Public Space Is the Place
Either by car or on foot, the traffic around Union Square coagulates constantly. On the southwest corner of the square, street vendors jostle for cement: roasted nuts, homemade incense, sliced mango. Somewhere between the gent hawking a miraculous vegetable peeler and the strange guy with a toy mouse skittering over his hands, an extended brass band sets up, clad in baggy denim, low-slung Yankees caps, and black hoodies, immediately drawing a crowd around them and effectively blocking the sidewalk.
As the battery of trumpets and trombones (along with a sousaphone) blasts out over the hiss of the 14A buses and the skronks of passing taxis, you're suddenly at an impromptu performance of Hypnotic Brass Ensemble, a group as migratory and hard to capture as the Windy City they hail from. In the mix, there's hip-hop's root-down, the drive of prime-era funk, and the sumptuous strut of r&b, with dashes of Afropop, soul, and post-bop jazz in the charting and voicing of the horns. Those who gather at the corner can hear what they like in the music. And plenty gather on a sunny weekday afternoon.
"Union Square is definitely a spot where New York City loves to see us," 23-year-old trumpeter Tariq Graves (a/k/a Smoove) tells me when I call him at the group's (since-abandoned) Hypnotic House out in Ozone Park, Queens. When Tariq and his six brothers (who go by the nicknames Hudah, June Baji, Jafar Baji, El Cid, Clef, and L.T.) relocated here from Chicago in 2005, they immediately took their music to the streets rather than the clubs, hitting prime corners in Manhattan, from Union Square to Washington Square to Times Square to Columbus Circle. "Everywhere else, you pretty much get hassled by the police," Tariq explains. "They stop us a lot, 'cept for those spots."
The brothers (drummer Christopher Anderson is the only non-blood kin in the band) are the progeny of revered jazz trumpeter Kelan Phil Cohran. A one-time member of space-jazz monolith Sun Ra's Arkestra, Cohran also spearheaded his own underappreciated but crucial groups in the '60s, like Artistic Heritage Ensemble. By the time Tariq was born (Cohran fathered 15 sons and 7 daughters), he missed his father's musical heyday playing with the Pharoahs (who would go on to acclaim as Earth, Wind and Fire), but the music lessons were instilled nevertheless. "[Playing music] is what we were born to do," Tariq says. "Our parents brought us up doing it, and they told us, 'This is what you're going to be doing when you get older.' This is not just our plan, it was also our parents'."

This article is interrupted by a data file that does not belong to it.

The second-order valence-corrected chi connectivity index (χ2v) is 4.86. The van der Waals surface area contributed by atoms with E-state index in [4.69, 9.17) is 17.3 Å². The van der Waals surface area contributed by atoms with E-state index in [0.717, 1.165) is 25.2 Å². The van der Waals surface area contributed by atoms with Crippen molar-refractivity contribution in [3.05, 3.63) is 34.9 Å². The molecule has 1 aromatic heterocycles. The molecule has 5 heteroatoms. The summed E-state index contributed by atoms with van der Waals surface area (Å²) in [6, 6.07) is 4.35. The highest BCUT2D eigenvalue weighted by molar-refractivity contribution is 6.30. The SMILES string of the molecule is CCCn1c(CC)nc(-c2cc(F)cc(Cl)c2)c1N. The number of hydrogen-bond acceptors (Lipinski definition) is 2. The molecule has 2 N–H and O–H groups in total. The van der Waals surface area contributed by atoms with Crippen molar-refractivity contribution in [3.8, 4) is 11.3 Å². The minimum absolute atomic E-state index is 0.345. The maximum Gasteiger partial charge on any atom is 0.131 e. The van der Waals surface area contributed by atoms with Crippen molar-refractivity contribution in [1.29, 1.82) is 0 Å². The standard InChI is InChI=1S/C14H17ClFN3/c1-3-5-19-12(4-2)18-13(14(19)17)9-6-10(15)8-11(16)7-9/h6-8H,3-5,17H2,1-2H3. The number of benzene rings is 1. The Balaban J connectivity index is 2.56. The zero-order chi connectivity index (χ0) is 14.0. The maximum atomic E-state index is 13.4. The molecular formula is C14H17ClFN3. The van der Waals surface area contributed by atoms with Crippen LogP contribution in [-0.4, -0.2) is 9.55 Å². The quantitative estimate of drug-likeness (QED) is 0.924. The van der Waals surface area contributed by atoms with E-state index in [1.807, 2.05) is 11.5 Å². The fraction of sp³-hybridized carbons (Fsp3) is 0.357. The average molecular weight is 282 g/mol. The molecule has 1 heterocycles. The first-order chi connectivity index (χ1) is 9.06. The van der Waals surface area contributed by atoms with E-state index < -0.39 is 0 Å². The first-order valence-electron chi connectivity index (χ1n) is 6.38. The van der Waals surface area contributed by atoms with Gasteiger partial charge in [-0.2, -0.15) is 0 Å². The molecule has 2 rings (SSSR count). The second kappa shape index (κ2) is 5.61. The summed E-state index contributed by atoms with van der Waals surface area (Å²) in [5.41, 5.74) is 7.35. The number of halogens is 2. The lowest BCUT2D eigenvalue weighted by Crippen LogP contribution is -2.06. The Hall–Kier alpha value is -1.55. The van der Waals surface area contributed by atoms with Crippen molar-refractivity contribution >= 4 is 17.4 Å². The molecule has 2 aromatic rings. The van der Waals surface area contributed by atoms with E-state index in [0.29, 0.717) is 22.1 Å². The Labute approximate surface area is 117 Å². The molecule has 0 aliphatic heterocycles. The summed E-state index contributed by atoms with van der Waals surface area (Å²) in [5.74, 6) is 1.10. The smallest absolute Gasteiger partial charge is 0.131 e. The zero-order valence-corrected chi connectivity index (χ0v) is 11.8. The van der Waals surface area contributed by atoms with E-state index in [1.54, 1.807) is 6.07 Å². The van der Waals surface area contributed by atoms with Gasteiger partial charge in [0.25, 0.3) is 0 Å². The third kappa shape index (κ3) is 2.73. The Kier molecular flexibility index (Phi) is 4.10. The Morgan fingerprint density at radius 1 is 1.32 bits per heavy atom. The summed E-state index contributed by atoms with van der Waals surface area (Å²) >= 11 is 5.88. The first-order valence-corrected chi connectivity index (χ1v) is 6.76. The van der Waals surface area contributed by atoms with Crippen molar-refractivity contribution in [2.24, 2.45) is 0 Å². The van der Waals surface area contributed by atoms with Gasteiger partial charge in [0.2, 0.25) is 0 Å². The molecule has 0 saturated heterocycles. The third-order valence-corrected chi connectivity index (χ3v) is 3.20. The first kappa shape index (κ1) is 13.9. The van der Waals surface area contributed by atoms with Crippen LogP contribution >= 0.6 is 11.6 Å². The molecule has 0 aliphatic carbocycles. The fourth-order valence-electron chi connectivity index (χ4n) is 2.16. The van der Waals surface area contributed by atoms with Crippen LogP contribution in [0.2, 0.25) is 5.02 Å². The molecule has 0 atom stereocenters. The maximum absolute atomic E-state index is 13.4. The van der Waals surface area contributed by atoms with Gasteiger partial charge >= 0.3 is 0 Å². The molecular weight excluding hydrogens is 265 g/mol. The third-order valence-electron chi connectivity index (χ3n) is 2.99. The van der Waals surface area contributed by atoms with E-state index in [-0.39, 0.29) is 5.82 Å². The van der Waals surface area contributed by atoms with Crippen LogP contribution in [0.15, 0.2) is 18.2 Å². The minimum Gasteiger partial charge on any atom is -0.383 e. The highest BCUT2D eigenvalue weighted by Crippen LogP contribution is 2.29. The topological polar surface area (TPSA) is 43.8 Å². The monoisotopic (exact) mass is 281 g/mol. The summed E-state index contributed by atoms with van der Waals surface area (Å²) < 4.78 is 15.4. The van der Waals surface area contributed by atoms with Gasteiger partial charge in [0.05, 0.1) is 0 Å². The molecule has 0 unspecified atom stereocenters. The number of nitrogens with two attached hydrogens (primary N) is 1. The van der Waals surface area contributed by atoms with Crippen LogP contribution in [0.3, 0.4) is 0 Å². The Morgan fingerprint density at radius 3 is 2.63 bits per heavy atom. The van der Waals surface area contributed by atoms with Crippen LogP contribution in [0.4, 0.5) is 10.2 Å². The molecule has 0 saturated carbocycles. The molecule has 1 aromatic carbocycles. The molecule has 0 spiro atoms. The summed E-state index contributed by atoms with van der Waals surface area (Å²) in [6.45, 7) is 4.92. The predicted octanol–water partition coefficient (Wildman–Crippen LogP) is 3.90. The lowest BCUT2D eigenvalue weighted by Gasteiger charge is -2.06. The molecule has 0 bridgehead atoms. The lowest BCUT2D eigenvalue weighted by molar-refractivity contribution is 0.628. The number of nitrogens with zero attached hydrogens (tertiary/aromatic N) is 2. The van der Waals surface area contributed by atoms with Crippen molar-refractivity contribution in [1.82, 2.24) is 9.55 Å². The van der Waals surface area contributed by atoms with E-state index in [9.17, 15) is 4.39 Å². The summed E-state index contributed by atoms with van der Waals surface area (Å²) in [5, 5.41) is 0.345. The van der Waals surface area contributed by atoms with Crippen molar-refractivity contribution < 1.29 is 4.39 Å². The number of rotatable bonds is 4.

Hypnotic has caught ears out on these streets. They've backed rappers from Ghostface to Mike Jones, but their most ardent fan so far has been Brooklyn-born rapper Mos Def. "[Mos] was out in Times Square," Tariq recounts. "On top of a truck, laughin', doin' what he do best, flowin', just doin' it for the people, for the love." Such a stunt was quickly dampened when the police wrote him up, but a return to the scene of the crime brought Hypnotic's music to Def's ears. "He was really feelin' us, cuz the police wasn't bothering uswe had a license for the spot," Tariq continues. "It's been cool ever since." In fact, at BAM's recent Brooklyn Next Festival, Hypnotic backed Mos Def as he dipped into his own catalog as well as that of Bell Biv Devoe, Chick Corea, and Neil Young.
Open-minded about their music, the group furthers the teachings of their father, echoing his message and bringing something substantial to their street sound, though Hypnotic prefer a more teasing approach. Tariq laughs as he explains their guerrilla approach to live shows: "We like to make your mouth water . . . give it to you in bits and pieces at a time, so you'll want more."
Hypnotic Brass Ensemble can be found in Union Square, Times Square, Grand Central Station, or Washington Square Park on any given day.
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